New Approach Assesses Barrier To Self Care In Heart Failure Patients

Richard J. Holden, PhD Assistant Professor Department of BioHealth Informatics Indiana University School of Informatics and Computing – Indianapolis Indianapolis, IN Interview with:
Richard J. Holden, PhD Assistant Professor
Department of BioHealth Informatics
Indiana University
School of Informatics and Computing – Indianapolis
Indianapolis, IN  46202

Medical Research: What was your motivation for this study?

Dr. Holden: Many patients arrive in the emergency room with acute heart failure (AHF), a worsening of their chronic heart failure condition. These visits and subsequent hospital admissions and readmissions for acute heart failure represent a sizeable cost in the US healthcare system. Evidence suggests that some of these cases could be prevented if patients were better able to perform self-care activities such as monitoring their symptoms, taking medications, getting exercise, and maintaining a sodium-restricted diet. However, in community-based studies that we and others have done, patients with heart failure face a variety of barriers to optimally performing self-care. We therefore created an instrument to assess barriers to self-care, which we designed to be implemented in the emergency room. We tested the instrument with 31 patients with acute heart failure at Vanderbilt University’s adult Emergency Department.

Medical Research: What are the main findings?

Dr. Holden: Almost everyone who participated reported experiencing barriers to self-care. A median of 15 barriers per patient were reported. Of the 47 barriers that we tested, 34 were reported by at least one quarter of participants. The top ten most prevalent barriers included individual-level factors such as physical disability, disease knowledge, and memory deficits as well as factors related to the organization of home life, including major disruptions such as holidays. Other barriers were related to inadequate health information, low literacy, and lack of resources. Many barriers interacted with one another, for example, lack of transportation yet not wanting to rely on others. We found that the instrument could be feasibly administered within a short period following the patient’s emergency room arrival.

Medical Research: Were you surprised by any of the findings?

Dr. Holden: Because the instrument was designed to prompt patients to provide additional information, we learned not only that they had barriers, but the specific nature of those barriers. We spoke to one patient who described difficulty balancing his self-care and health behavior with other responsibilities, including a full-time job. Another patient, described in the paper, explained to researchers her concerns about obtaining access to affordable care and keeping her job. These narratives showed the complexity of self-care in the context of people’s lives and the potential challenges to adherence to self-care recommendations.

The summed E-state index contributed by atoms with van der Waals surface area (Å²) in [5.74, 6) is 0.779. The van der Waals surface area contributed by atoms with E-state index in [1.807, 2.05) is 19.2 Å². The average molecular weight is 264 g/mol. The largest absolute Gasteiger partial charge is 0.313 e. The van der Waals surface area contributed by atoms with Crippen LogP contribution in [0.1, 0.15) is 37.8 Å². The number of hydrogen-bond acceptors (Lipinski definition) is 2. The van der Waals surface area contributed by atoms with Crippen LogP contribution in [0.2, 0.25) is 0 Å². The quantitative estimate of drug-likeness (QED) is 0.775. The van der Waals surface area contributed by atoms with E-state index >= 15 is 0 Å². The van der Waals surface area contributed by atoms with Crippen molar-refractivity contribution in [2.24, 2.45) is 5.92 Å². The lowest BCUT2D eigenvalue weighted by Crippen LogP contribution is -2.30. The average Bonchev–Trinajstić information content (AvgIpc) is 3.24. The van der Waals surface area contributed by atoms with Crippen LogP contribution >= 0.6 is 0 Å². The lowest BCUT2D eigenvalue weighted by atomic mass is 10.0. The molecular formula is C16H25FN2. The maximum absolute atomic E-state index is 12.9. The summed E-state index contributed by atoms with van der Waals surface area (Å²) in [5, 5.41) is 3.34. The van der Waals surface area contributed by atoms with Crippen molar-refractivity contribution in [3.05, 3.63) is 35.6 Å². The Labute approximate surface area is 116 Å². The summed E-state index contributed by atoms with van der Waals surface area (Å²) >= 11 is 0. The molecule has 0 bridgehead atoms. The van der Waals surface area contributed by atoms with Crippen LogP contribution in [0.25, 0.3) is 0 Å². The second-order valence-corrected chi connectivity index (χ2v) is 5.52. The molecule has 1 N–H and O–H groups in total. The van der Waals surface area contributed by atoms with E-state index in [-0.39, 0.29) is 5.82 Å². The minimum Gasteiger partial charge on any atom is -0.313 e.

Medical Research: What should clinicians and patients take away from your report?

Dr. Holden: Clinicians should be aware that these self-care barriers exist and may be quite prevalent. It is possible that clinicians are aware of some if not all of their patients’ barriers. However, in the emergency room, it can be difficult for clinicians to thoroughly assess patients’ barriers during a short, unstructured interaction. Our instrument can be used for rapid, comprehensive assessment of self-care barriers in the emergency room and other settings or for research on patients’ barriers to self-care. Patients should be aware of the self-care challenges that they may encounter and that these may profoundly affect their ability to perform self-care.

Medical Research: What recommendations do you have for future research as a result of this study?

Dr. Holden: The instrument that we developed can be further refined and tested in other settings, including emergency rooms with a different case mix or in different geographic locations. Cross-cultural comparisons are also encouraged; we have been collecting data in parallel at a hospital in Singapore and the differences in the two samples are intriguing. A key next step is to embed the instrument into routine healthcare delivery to test the value of measuring and addressing barriers to self-care as part of standard clinical practice.


Self-care Barriers Reported by Emergency Department Patients With Acute Heart Failure: A Sociotechnical Systems-Based Approach

Richard J. Holden, PhD, , Christiane C. Schubert, PhD Eugene C. Eiland, MD,

Alan B. Storrow, MD, Karen F. Miller, RN, MPA, Sean P. Collins, MD, MSc

Annals of Emergency Medicine Available online 19 January 2015

[wysija_form id=”1″] Interview with:, & Richard J. Holden, PhD Assistant Professor (2015). New Approach Assesses Barrier To Self Care In Heart Failure Patients